The Great Imbalance
Where will you help?
live in Frontier People Groups (FPGs), where:
- The gospel has had no visible impact,
- there is no sustained Jesus movement, and
- on average 1 in 10,000 identifies with Jesus.
These have no contagious community of believing households. There are about 720,000 who don’t identify with Jesus for every outside worker.
live in other Unreached Groups (UPGs), where:
- the gospel has begun to have impact, and
- at least 1 in 1,000 identify with Jesus.
The community of local believers is strong enough to work with missionaries and advocate for their people. There are about 150,000 who don’t identify with Jesus for every outside worker.
live in “Reached” People Groups, where:
- the gospel has had visible impact,
- on average half identify as Christian, and
- many openly follow Jesus.
There is still much work to do here, and plenty who don’t identify with Jesus—about 5,000 for every outside worker.
There are many reasons the vast majority of missionaries (an estimated 97%) end up working among Reached People Groups:
- There are still plenty of people who don’t follow Jesus (on average there are 5,000 who don’t identify with Jesus for every worker from the outside).
- Through more direct contact—such as tourism, business or family connections—believers are often more conscious of the needs.
- The long-term influence of the gospel has improved living conditions so that life and ministry isn’t so difficult for the worker.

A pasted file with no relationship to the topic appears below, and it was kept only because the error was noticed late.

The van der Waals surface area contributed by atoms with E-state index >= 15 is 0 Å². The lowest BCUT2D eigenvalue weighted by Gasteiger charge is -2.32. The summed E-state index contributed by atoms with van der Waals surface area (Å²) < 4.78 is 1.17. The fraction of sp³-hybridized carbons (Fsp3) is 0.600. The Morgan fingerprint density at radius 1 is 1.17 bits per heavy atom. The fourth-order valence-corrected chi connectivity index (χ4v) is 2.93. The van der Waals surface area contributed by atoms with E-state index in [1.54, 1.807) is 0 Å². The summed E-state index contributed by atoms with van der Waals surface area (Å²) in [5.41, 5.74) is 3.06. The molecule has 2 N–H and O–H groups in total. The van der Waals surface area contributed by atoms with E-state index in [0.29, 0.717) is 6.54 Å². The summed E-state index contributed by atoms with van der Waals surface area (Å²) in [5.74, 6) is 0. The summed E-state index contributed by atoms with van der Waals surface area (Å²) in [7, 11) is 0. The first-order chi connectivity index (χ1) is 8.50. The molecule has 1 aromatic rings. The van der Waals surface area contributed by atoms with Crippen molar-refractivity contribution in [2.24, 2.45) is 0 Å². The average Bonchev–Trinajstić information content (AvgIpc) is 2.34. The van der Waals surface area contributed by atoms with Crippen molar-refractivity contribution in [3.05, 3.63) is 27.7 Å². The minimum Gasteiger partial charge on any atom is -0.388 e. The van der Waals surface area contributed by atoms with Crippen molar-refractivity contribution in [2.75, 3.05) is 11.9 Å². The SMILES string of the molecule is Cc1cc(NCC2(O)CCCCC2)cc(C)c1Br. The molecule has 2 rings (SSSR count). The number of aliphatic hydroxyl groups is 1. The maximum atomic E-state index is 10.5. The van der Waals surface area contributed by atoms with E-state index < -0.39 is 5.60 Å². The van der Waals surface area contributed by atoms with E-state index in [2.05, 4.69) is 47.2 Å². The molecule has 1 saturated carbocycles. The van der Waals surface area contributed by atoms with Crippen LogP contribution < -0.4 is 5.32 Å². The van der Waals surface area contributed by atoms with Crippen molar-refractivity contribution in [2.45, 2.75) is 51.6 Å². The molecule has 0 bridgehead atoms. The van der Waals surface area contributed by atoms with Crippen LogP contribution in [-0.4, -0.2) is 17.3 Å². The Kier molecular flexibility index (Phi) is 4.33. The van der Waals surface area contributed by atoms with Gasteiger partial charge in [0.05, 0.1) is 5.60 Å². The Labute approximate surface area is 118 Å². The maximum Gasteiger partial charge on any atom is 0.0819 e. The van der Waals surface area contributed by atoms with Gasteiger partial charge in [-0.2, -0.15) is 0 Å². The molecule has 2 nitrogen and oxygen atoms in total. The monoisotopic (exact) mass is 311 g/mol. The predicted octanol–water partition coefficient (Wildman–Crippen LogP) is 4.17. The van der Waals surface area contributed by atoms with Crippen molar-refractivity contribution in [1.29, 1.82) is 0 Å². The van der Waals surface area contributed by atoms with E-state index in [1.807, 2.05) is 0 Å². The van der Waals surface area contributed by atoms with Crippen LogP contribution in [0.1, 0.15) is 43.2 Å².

- The gospel has also introduced cultural similarities that make life and ministry easier and more enjoyable for many.
Similarly, missionaries and ministries to unreached people groups have many legitimate reasons for favoring a receptive UPG (where a community of believers is already growing). Among receptive UPGs:
- The community of believers becomes an advocate for the needs and opportunities among their people.
(FPGs don’t have this internal advocate.)
- The community of believers offers the missionary fellowship, logistical support and language help.
(Missionaries to FPGs have to work this out all on their own.)
- Missionaries to more receptive UPGs can fill a wider variety of useful roles.
(Those working among FPGs need to focus on pioneer work—starting the first contagious communities of believing households.)
- Missionaries to more receptive UPGs are more likely to be able to report rapid “fruit” and “progress” to their sending base.
(Pioneer mission work generally takes longer to produce visible fruit.)